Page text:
Corktown-fueled land rush stretches toward Dearborn
This story has been updated to correct the investment partners in a Midtown hotel project with developer Christos Moisides. Tony Saunders is not a partner in the Temple Hotel project.
Detroit — Here’s more proof that real estate is getting a bit wacky anywhere near Corktown and the former train station being renovated by Ford Motor Co.: A long-empty storefront with a gaping hole above the front entrance sold twice in the same day. The first sale was for $350,000. The second was for $625,000.
"I did those transactions within minutes," said George Mugianis, who bought and flipped the property in March. The sale was for a pair of rundown buildings on the 3400 block of Michigan Avenue and an open lot behind them. Eight years ago, the same properties sold for $83,500.
"I know it sounds crazy, but there are people who believe in Detroit, and I'm one of them, and so is the buyer," Mugianis said, a veteran entrepreneur and developer in the Motor City.
The sale is on a block of ragged structures that has attracted millions in speculative real estate dreams within the past two years. It highlights the fact that betting on Detroit development often means buying derelict property. The block is west of Corktown, past the Interstate 96 overpass, about a half-mile from the nearest trendy restaurant or $400,000 condominium.
According to public records that became available in August, the buyer that paid $625,000 is a company registered to Christos Moisides, a politically connected Detroit developer. Moisides didn't respond to requests for comment.
On the same block is a castle-like building that's on the cusp of a $5 million makeover that will bring 28 apartments and ground-floor retail. "We are fully financed," said Brian Mooney, one of the developers of the project called Grosfield Lofts. The group awaits final approval of a historic tax credit to begin overhauling a set of connected buildings dating back to the 1870s, Mooney said. One building has an exterior wall that's partially collapsed.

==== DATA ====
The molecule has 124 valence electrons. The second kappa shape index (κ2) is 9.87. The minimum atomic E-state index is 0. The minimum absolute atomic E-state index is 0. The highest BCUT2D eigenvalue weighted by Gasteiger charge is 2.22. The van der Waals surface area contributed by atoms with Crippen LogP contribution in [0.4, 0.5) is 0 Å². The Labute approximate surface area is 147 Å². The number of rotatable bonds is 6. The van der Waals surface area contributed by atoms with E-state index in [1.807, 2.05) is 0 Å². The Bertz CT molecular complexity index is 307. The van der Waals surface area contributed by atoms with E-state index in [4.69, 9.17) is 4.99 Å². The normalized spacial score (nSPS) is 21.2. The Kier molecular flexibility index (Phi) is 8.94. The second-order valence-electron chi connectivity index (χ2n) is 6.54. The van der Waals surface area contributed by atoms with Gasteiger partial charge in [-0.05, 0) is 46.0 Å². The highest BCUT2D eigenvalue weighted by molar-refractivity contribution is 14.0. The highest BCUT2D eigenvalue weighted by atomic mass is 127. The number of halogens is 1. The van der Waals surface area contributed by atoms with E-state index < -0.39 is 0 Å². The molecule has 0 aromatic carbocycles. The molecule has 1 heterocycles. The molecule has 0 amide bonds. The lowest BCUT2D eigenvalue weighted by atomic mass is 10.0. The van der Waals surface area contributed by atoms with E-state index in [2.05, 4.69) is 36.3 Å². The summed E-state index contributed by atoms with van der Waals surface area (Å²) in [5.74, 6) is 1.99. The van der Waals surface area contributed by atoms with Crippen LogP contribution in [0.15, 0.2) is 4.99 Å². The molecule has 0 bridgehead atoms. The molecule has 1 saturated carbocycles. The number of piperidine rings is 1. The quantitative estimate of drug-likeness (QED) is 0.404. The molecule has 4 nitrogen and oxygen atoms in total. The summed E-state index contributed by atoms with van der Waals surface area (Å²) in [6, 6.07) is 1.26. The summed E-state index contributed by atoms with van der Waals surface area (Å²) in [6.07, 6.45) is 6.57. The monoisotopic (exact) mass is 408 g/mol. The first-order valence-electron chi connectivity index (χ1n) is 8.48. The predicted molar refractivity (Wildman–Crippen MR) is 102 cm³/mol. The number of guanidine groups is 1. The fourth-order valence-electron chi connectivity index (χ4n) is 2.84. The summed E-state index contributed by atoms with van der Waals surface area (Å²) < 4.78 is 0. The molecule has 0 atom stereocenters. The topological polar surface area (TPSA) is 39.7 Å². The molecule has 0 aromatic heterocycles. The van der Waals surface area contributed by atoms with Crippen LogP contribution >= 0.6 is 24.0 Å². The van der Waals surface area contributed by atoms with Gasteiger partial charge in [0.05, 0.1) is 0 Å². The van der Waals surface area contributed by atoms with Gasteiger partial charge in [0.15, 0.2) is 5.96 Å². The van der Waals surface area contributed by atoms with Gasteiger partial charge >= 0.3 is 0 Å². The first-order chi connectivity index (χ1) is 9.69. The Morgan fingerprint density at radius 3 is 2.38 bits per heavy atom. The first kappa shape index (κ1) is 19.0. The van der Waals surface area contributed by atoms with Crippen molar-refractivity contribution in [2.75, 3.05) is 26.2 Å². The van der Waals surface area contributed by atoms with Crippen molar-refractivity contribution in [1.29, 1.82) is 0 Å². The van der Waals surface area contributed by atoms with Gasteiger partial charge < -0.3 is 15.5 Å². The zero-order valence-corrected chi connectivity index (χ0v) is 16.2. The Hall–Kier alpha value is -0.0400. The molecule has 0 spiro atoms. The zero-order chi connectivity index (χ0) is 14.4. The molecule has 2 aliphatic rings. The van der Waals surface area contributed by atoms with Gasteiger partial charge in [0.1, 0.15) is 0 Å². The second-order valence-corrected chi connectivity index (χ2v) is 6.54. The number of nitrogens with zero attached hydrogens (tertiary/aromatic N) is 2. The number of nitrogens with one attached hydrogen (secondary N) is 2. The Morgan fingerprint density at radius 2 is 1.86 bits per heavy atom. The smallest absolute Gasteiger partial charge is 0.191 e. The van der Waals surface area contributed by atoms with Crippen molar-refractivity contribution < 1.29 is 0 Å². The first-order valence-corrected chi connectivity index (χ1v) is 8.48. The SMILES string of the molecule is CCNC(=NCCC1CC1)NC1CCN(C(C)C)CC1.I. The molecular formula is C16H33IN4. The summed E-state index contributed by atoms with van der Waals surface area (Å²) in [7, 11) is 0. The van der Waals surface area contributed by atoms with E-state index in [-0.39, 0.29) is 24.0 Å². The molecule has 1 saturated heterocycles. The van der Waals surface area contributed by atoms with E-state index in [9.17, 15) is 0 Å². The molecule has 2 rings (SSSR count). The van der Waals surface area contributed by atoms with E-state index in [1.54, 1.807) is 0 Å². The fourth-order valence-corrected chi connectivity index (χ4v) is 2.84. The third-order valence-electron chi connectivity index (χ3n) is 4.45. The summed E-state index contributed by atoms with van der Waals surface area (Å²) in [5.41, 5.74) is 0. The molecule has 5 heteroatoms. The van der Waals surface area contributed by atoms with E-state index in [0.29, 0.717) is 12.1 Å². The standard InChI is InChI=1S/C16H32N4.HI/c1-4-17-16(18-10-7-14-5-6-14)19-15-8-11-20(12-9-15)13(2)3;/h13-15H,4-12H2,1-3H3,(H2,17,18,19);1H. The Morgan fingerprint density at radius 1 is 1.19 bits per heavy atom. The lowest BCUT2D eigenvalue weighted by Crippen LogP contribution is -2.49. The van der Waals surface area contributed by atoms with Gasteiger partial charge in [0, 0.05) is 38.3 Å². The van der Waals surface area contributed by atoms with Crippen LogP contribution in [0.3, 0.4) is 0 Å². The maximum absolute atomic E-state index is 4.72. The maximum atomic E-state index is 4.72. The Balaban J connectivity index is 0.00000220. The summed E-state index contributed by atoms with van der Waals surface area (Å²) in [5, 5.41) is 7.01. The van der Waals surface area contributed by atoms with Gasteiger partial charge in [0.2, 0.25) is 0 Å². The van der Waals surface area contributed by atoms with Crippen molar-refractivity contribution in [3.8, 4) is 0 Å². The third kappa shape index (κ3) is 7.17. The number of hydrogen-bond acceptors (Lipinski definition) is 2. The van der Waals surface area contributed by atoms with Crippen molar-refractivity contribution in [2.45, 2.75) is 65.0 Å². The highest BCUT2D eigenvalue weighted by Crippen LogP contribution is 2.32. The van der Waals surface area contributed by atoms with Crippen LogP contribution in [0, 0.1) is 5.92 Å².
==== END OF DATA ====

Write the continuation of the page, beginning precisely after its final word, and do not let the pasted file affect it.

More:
The restaurateur behind the popular Flowers of Vietnam in southwest Detroit has already committed to opening a new eatery in Grosfield Lofts.
On the same block, another building owner awaits building-permit approval to begin converting two empty storefronts into a music venue showcasing live classical and jazz acts.
"I think (development) will continue all the way down Michigan Avenue, hopefully all the way to Dearborn," said Christopher Hajek, the developer behind the music venue project. The Dearborn city limit is 4½ miles west.
One block west, an empty building was recently purchased; public records show that one of the new owners is the founder of Rusted Crow Spirits, a Dearborn Heights distillery. Rusted Crow recently open a downtown Detroit restaurant.
Across the street from Hajek's property is a unique neighbor: the black cinder-block headquarters of the Detroit Highwaymen Motorcycle Club. In 2009, 74 members and associates of the Highwaymen were indicted on charges involving murder for hire, racketeering, assault, police corruption, cocaine trafficking, vehicle theft, mortgage and insurance fraud. The investigation involved wiretaps of the Michigan Avenue headquarters.
Club members and associates gather weekly at the Michigan Avenue building, their Harley-Davidsons and classic cars often lining the street for blocks. The Highwaymen didn't respond to requests for comment.
"They've been really nice neighbors," said Hajek, a sentiment echoed by other building owners.
It's unknown what Moisides plans for the Michigan Avenue properties. Another of his projects is a planned $72 million boutique hotel near Masonic Temple in Midtown. His partners in that venture include Gretchen Carhartt Valade, an owner of the Carhartt clothing brand. Moisides also is an executive for a real estate firm that owns and manages county properties like the downtown Guardian Building and Sheriff’s Headquarters in Midtown.
Mugianis, the entrepreneur who flipped the property the same day he bought it, said he has options to buy and develop another empty building next to the proposed classical and jazz club. It's a building where a letterpress company closed about 10 years ago. The building is on the market for $700,000.
He intends to flip that property, just as he did with the other. Raymond Fletcher, the property manager for Mugianis, said, "We've been getting about two, sometimes three, interested parties a week coming into to look at the space."